How Soon Will a Pullet Lay Eggs?

Pullets from different breeds will start egg production at different ages. However, most will start laying between 16 and 24 weeks old. Breeds such as the Black Stars or Red Rangers often start between 16 and 20 weeks. They are production breeds and were bred to produce a maximum number of eggs within a shorter life span.

On the other hand, breeds known as heritage breeds such as the Bredas or Orpingtons, will lay their first eggs a lot later. They might not start laying eggs until their 28th week or even later. These breeds will not produce as many eggs but they live longer and continue producing eggs for longer.

The key thing to remember, regardless of the breed you have, is to never rush pullet chickens into laying eggs. If they start producing eggs too soon, this can lead to health problems.

How to Identify a Pullet from a Hen

How to Identify a Pullet from a Hen
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If you are looking to buy a pullet, it is important to know how to tell it apart from a fully grown hen as, unfortunately, you might come across unscrupulous sellers trying to pass a hen for a pullet.


Start by inspecting the chicken’s feathers. A pullet will have new feathers that look like a new coat and they look glossy. You should not see any missing or broken feathers. While there may be some, perhaps one or two, any more than that is a sign that it could be a hen rather than a pullet.


All chickens will have their individual personalities and behavior patterns but are general differences in the way hens and pullets behave. While some pullets can be quiet and meek and others loud and bold, they should all be perky and curious. An older, more experienced hen is likely to be calmer and less flighty.


Young pullets should be strong and healthy and not show any signs of illness. If the chicken appears listless, has dull eyes, or its breath wheezes and rattles, it is a sign of an unhealthy chicken. You do not want to introduce sick chickens to your flock as the illness could easily spread.


Another aspect to inspect is the legs. In breeds such as Rhode Island Reds with yellow legs, there are definite differences between pullets and hens. A pullet will have even yellow-colored legs, neat toenails, and smooth scales. In older hens, the yellow is faded and the legs will not be as smooth and you might see raised scales or broken toenails.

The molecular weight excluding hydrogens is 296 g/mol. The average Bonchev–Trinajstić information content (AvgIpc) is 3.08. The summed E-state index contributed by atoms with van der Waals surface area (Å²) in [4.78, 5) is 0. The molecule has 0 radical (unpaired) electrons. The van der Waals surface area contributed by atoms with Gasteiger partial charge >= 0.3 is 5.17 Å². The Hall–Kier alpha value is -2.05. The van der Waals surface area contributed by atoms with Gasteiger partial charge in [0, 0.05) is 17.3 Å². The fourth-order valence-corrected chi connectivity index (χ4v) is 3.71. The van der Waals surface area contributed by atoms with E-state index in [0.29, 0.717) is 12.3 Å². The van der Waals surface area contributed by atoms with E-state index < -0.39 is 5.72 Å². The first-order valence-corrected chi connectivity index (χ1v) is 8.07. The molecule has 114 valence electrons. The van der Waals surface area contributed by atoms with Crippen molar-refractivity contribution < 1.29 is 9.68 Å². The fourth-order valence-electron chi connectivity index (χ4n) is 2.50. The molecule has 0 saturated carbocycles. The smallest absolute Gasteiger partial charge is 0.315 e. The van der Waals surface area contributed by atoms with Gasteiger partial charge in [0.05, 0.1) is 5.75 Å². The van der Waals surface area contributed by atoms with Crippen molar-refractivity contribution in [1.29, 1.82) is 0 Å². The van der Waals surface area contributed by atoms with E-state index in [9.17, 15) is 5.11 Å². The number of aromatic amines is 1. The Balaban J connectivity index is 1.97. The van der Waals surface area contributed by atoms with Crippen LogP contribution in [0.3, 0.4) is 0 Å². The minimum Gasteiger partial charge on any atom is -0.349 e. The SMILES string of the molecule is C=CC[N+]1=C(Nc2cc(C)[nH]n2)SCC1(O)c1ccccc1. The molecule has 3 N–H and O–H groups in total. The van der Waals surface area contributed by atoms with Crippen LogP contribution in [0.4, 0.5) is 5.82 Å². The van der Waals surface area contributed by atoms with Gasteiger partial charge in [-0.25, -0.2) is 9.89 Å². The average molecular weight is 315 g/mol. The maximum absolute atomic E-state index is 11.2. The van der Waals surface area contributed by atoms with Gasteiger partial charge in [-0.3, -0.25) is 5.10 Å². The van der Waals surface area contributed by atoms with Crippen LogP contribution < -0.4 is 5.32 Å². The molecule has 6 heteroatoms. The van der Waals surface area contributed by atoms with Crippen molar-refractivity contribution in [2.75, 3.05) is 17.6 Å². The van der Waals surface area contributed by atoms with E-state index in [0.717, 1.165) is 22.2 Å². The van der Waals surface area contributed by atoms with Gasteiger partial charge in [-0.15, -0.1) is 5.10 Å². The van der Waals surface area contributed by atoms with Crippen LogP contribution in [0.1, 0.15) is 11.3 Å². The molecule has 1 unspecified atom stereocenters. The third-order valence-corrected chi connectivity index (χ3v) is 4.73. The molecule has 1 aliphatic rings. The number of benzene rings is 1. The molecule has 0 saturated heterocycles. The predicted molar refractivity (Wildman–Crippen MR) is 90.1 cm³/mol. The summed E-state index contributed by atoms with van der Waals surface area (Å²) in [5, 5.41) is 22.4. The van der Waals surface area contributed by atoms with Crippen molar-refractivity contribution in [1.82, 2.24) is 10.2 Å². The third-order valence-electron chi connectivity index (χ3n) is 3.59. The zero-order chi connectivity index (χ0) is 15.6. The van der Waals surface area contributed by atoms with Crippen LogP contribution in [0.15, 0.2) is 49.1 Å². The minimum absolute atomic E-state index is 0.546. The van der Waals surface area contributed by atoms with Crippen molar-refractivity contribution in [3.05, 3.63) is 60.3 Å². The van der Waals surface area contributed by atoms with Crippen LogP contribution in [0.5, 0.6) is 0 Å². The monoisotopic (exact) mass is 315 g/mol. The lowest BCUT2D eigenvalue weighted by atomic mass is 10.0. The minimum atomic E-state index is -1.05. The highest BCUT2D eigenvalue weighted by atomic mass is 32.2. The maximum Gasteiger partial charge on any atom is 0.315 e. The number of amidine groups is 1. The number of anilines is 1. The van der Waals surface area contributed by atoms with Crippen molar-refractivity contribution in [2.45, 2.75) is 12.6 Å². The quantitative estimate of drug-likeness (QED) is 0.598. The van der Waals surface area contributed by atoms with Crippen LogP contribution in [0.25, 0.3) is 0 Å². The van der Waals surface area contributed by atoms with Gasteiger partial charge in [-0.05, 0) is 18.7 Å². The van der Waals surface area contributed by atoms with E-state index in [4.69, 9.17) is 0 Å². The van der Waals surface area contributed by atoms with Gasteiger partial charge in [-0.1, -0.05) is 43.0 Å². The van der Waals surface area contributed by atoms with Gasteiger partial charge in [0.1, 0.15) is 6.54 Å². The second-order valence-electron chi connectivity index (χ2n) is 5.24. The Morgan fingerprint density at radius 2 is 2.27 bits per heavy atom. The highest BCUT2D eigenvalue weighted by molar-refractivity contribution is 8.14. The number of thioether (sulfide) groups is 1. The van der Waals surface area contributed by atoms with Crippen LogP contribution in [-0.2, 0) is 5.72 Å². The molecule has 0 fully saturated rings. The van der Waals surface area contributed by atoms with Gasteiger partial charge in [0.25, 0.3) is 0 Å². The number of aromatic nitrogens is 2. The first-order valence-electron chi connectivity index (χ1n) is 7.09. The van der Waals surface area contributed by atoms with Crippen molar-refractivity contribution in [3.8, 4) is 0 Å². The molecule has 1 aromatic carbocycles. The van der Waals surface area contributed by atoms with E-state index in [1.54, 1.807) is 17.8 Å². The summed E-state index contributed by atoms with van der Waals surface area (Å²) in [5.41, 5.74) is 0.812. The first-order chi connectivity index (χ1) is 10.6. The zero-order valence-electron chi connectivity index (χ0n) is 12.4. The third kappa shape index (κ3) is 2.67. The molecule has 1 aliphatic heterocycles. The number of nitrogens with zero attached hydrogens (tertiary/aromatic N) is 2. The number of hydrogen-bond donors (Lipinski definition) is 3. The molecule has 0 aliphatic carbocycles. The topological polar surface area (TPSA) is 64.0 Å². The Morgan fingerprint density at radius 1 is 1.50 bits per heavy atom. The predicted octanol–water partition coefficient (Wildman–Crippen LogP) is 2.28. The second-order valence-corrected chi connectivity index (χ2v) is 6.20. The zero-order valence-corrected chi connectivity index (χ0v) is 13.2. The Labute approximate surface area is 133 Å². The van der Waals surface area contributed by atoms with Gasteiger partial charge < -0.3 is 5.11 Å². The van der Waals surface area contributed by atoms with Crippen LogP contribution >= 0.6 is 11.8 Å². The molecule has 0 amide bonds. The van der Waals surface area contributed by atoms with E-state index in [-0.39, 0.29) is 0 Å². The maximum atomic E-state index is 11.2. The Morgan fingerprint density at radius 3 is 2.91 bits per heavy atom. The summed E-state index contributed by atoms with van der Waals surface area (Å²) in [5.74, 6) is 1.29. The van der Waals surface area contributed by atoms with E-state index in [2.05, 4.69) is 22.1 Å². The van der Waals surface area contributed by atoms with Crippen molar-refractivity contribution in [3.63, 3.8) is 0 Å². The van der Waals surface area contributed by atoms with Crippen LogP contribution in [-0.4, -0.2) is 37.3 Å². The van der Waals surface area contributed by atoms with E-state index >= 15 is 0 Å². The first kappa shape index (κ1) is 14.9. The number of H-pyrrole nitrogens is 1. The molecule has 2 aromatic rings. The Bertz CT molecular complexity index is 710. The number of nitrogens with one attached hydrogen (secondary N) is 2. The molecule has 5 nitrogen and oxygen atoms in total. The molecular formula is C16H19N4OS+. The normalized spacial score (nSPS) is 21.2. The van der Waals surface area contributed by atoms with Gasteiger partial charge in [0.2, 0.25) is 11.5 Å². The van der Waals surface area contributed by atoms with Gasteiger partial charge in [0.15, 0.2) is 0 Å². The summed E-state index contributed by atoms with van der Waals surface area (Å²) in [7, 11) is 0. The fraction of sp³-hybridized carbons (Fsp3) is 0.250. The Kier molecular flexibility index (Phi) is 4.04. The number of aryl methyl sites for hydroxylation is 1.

With breeds that have other leg colors, you can still focus on how even the coloration on the legs is. Also, look for smooth and even scales which are a clear sign that you are looking at an older hen rather than a pullet.

For more ways to tell the difference, watch this video from Talking Hens.

Looking After Pullets

Looking After Pullets
Image Credit: wyandottesinwisco

When you get pullet chickens, you need to provide them with a dry, clean, and well-ventilated coop where they are safe from predators and the elements. Your coop should be large enough to allow about four square feet per chicken, more if possible.

You need to provide them with a diet that includes all the nutrients necessary for healthy growth, especially protein. You can buy layer feed that is formulated for pullets and includes everything they need from your local feed store. As well as providing them with nutrient-rich food, you need to make sure they have access to fresh water at all times.

To ensure your pullets grow into healthy hens, you should vaccinate them against diseases common among chickens. Keeping their environment clean and providing them with enough space and chances to free range will also help to keep your pullets healthy and happy.


Pullet chickens are at the teenage stage. They are no longer a chick but not yet a hen either. They are on the verge of becoming egg-laying hens. If you are new to keeping backyard chickens, getting pullets instead of chicks can be a lot easier and will give you eggs a lot sooner.

You can also be certain that you are getting hens rather than roosters when buying pullets because by that age the gender of the chicken becomes obvious. However, buying pullets is not for everyone and you need to consider the disadvantages together with the advantages before you decide.

If you have questions about pullet chickens not covered in this article, write them in the comment section.